We like Muslims less in September of 2011 than we did in October of 2001.  The power of years of right wing drumbeat in evidence:

In October 2001, just weeks after the 9/11 attacks, an ABC News poll showed that a plurality of Americans (47%) had a favorable opinion of Islam, while 39% had an unfavorable response. Over the subsequent years, when the same question was asked, the favorable number declined. In the current poll, only a third (33%) had a generally favorable opinion, while six in ten had an unfavorable 

And half of us still think Iraq was somehow involved in 9-11 and really did have WMD:

Support for the decision to go to war is highly correlated with beliefs held by substantial and undiminishing minorities that Iraq was providing support to al Qaeda (46%) and either had a WMD program or actual WMDs (47%).

What did O'Reilly say?  We are ultimately responsible for the government we have.  

7. The Difference Between Social Security and a Ponzi Scheme
In a second, I'll recap my posting week like I do - I've posted something every day in run up to the beginning of the NFL season.

Shorthand - I want the Niners to go 0-16.  The shortest distance between us and a Super Bowl is Andrew Luck.

Why mention that here?  

Because I'd like you play Counterfactual 2008 with me.

Had McCain won - is the leading Republican contender for the Presidency calling Social Security a ponzi scheme?

And would the Democrats say that Social Security is on the table?

Standard Democratic argument as to why you should vote for them is based on practicality - we're not as bad as they are, these are the two choices, do what's smart.

I don't know if, metaphorically speaking, there's a Super Bowl coming for American progressives.  But I'm not sure the shortest distance to it isn't a Rick Perry Presidency.  And that's as close to 0-16 as we are going to come.

Anyway, here's the difference between Social Security and a Ponzi scheme:

And there's this.

  • Nine out of ten individuals age 65 and older receive Social Security benefits.

  • Social Security benefits represent about 41% of the income of the elderly.

  • Among elderly Social Security beneficiaries, 54% of married couples and 73% of unmarried persons receive 50% or more of their income from Social Security.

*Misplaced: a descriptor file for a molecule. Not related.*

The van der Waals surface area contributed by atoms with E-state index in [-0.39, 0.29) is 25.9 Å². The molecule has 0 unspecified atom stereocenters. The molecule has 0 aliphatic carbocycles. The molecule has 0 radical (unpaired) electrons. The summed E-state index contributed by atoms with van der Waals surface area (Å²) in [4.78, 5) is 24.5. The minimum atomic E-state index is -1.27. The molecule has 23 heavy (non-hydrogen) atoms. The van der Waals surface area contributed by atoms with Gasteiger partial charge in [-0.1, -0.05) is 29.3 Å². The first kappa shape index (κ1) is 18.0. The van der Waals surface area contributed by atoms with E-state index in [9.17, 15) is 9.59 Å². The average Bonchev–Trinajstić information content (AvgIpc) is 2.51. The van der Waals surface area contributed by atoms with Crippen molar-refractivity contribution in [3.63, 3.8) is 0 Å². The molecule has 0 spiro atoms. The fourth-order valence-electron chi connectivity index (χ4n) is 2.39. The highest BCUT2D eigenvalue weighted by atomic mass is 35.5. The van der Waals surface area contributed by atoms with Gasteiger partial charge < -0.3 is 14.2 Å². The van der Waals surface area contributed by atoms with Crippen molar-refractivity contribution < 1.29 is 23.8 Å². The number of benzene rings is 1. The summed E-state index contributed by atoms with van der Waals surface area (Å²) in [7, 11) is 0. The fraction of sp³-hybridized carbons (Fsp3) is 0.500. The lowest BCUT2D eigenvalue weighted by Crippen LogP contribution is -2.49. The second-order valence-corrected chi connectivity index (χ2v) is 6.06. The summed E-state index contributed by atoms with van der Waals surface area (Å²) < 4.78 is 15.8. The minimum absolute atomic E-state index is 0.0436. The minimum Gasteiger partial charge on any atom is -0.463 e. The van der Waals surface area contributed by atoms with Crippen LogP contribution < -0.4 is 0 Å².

• Among elderly Social Security beneficiaries, 22% of married couples and about 43% of unmarried persons rely on Social Security for 90% or more of their income.

  • About 91 percent of workers age 21-64 in covered employment in 2009 and their families have protection in the event of a long-term disability.

  • Just over 1 in 4 of today’s 20 year-olds will become disabled before reaching age 67.

  • 67% of the private sector workforce has no long-term disability insurance

  • About one in eight of today’s 20 year-olds will die before reaching age 67.

  • About 97% of persons aged 20-49 who worked in covered employment in 2009 have survivors insurance protection for their young children and the surviving spouse caring for the children.

  • An estimated 157 million workers, 94% of all workers, are covered under Social Security.

    • 50% of the workforce has no private pension coverage.
    • 31% of the workforce has no savings set aside specifically for retirement.
    Or, I mean, it's a ponzi scheme.  One or the other.  

    8. Did We Turn Down a Deal for Roy Halladay?

    As it turns out, yes.  The Jays offered the Giants Halladay for 3 pitching prospects, all of whom washed out, in 2003.

    And why is Jeremy Affeldt out for the season?

    He sliced open his hand making hamburgers.

    World Champion Giants?  Yeah, I don't know anything about that.  This stuff.  This is the kind of stuff that makes perfect sense to me.

    If you missed any of them - I wrote every day this week.  My fantasy football top 100 is here. My list of the 100 best players in the NFL is here.  My predictions for the 2011 season are here.  Note that they came out when Peyton Manning was supposed to only miss the first couple of games of the season.  I, however, wrote the following:

    -If you can find a book taking Colts action, look to play the under. Let me be the first person to offer the following "Remember how the Spurs got Duncan" scenario.  Manning misses the season.  The Colts go 3-13 and get the top pick.  I've already written the sign "If the Colts Get Luck, We Riot."

    My Week One picks are here. My unsuccessful attempt to pick college football games was here. And I resumed my look at each NFL franchise's all time roster, which will continue this coming week, here.